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Parliament resumes on 2nd anniversary of the Abbott Government -

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ELEANOR HALL: In Canberra, MPs are marking the two year anniversary of the Abbott Government.

The Prime Minister says that, despite persistent poor polling, which has his Government in an election losing position, voters will reward the Coalition for "sticking to its plan" to repeal taxes, boost free trade, and support small businesses.

Labor says Tony Abbott has delivered two years of failure and broken promises.

In Canberra, Naomi Woodley reports.

NAOMI WOODLEY: The independent Senator from South Australia, Nick Xenophon, has built his political career on, often silly, visual stunts, and this morning he had something special prepared for the Government's two year anniversary.

NICK XENOPHON: Well, good morning.

It's the second anniversary of the Abbott Government, and I thought I'd bake them a cake, a submarine cake, to remind them of their broken promise not to build the submarines here in Australia.

They have yet to fulfil that promise. It's an unfulfilled promise and it's just a friendly reminder to the Abbott Government that they better deliver on the subs.

Now I know the cake looks a bit amateurish; some would say that might be a metaphor for the Abbott Government, but I'm just doing my best here.

NAOMI WOODLEY: Senator Xenophon might cultivate a reputation as a joker, but his consistent popularity in South Australia, and his decision to form a political party to field Lower House candidates at the next election, is presenting a lot of headaches for the Federal Government.

NICK XENOPHON: Without a doubt, this will cost, this will cost the Government seats. Not just in South Australia, but in other states.

NAOMI WOODLEY: The Coalition's unpopularity in South Australia and Victoria is a significant factor in its inability to close the gap on the Opposition in national polling. Today's Newspoll in the Australian newspaper has Labor leading the two party preferred vote 54-46.

That's been the result in the past three surveys.

The Prime Minister chose to digest those results in the Canberra suburb of Piallago, where he was celebrating his Government's anniversary with a key constituency.

TONY ABBOTT: I can't think of a better way to mark the second anniversary of this Government by having a breakfast such as this with small business people. That's always been our plan, to be open for business.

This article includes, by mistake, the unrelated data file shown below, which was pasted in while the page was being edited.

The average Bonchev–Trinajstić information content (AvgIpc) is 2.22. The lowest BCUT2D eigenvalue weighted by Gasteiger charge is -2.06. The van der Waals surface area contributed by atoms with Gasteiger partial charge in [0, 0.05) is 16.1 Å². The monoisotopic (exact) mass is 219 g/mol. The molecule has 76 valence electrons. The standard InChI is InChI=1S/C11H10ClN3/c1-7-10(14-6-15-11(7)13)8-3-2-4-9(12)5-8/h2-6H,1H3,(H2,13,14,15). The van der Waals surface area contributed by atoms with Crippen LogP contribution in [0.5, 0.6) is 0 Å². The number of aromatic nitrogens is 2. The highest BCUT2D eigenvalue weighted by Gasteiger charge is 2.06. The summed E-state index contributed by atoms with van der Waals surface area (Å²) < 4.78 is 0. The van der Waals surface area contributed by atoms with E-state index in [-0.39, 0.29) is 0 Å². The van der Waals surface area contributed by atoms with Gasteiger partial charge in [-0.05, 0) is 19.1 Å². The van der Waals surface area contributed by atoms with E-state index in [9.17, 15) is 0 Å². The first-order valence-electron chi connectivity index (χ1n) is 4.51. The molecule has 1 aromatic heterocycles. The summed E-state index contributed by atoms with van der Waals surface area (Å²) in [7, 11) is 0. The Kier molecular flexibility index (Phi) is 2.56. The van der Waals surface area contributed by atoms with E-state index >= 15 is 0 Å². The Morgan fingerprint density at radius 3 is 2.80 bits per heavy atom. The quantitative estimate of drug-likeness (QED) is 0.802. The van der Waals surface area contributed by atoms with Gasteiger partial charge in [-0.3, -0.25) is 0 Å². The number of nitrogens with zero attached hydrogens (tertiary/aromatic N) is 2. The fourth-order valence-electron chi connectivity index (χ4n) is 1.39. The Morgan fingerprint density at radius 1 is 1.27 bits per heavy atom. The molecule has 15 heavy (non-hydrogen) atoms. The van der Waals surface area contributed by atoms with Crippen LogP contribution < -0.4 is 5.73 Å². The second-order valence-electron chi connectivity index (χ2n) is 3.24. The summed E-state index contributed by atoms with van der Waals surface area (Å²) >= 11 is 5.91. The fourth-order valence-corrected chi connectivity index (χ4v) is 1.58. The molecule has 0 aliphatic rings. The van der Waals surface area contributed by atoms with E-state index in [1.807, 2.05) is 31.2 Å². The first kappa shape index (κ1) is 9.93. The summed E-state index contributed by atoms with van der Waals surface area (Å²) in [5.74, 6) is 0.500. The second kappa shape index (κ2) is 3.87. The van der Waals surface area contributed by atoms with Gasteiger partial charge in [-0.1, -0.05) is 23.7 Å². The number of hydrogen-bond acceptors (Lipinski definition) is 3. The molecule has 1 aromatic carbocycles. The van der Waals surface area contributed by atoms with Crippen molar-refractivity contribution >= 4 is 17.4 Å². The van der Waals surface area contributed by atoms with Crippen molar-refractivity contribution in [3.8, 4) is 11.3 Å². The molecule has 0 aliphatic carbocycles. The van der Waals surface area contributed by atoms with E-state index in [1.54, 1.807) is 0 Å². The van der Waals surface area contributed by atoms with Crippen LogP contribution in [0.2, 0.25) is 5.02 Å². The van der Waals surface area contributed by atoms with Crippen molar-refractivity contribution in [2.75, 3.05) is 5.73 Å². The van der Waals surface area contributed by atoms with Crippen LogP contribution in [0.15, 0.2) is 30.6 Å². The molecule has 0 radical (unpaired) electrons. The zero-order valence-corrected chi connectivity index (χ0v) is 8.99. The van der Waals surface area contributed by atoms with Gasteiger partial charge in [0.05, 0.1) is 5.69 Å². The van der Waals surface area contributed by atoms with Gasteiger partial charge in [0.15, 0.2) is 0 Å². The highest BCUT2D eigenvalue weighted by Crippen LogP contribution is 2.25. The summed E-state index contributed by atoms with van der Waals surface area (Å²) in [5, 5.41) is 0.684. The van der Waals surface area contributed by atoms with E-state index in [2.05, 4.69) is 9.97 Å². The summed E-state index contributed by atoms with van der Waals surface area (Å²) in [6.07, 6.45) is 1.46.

The plan is working and we're sticking with it.

NAOMI WOODLEY: Tony Abbott points to his Government's repeal of the carbon and mining taxes, the tax breaks for small business in this year's budget, and its focus on free trade agreements as evidence of the Coalition's economic plan.

But he was pressed on whether that is really resonating with voters.

TONY ABBOTT: Look, come polling day, I am very confident that people will be choosing between a Government which has delivered on its commitments and an Opposition which hasn't learned and can't change.

So I'm very confident that, come polling day, people will acknowledge the free trade agreements that we've put in place, the tax reductions that we've put in place, the business boosts that we've put in place, the commitment to get our country moving, which is happening.

NAOMI WOODLEY: For its part the Opposition questions the plan by pointing to the higher unemployment rate, and sluggish economic growth.

It's sent out dozens of "anniversary" press releases, criticising the Government for breaking pre-election promises, and that theme is likely to continue in Parliament today.

The Opposition's transport spokesman, Anthony Albanese, and the Shadow Parliamentary Secretary, Matt Thistlethwaite gave a preview as they entered parliament this morning.

ANTHONY ALBANESE: Two years on, there aren't any bulldozers; there aren't any cranes in the sky. It's just bull dust - that promise of the Prime Minister.

MATT THISTLETHWAITE: We've seen two years of broken promises, of chaos and dysfunction and lack of vision for Australia. It's two years since Tony Abbott promised no cuts to health, no cuts to education, no cuts to the ABC or SBS and no changes to pensions.

He then went about in his first year of obliterating those promises.

NAOMI WOODLEY: Criticism from Labor and the Greens isn't unexpected, but the Government may be more troubled by the appearance of the conservative radio host, 2GB's Alan Jones, in an advertisement criticising planned changes to environmental laws.

Alan Jones is fronting the campaign against the Government's plan to make it harder to challenge major mining projects in court.

ALAN JONES: So what does this proposed change mean? Well if pushed through, only people who are directly affected by development will be allowed to challenge the approval.

So what about the Great Barrier Reef? Well, unless the Great Barrier Reef happens to be in your backyard, you won't have any legal grounds to oppose irresponsible actions of some mining companies.

This legislative restriction is divisive, it isolates us; it means we're not allowed to care.

NAOMI WOODLEY: The advertisement is from the "Lock the Gate" alliance, which campaigns against coal and gas mining on farming land.

ELEANOR HALL: Naomi Woodley reporting.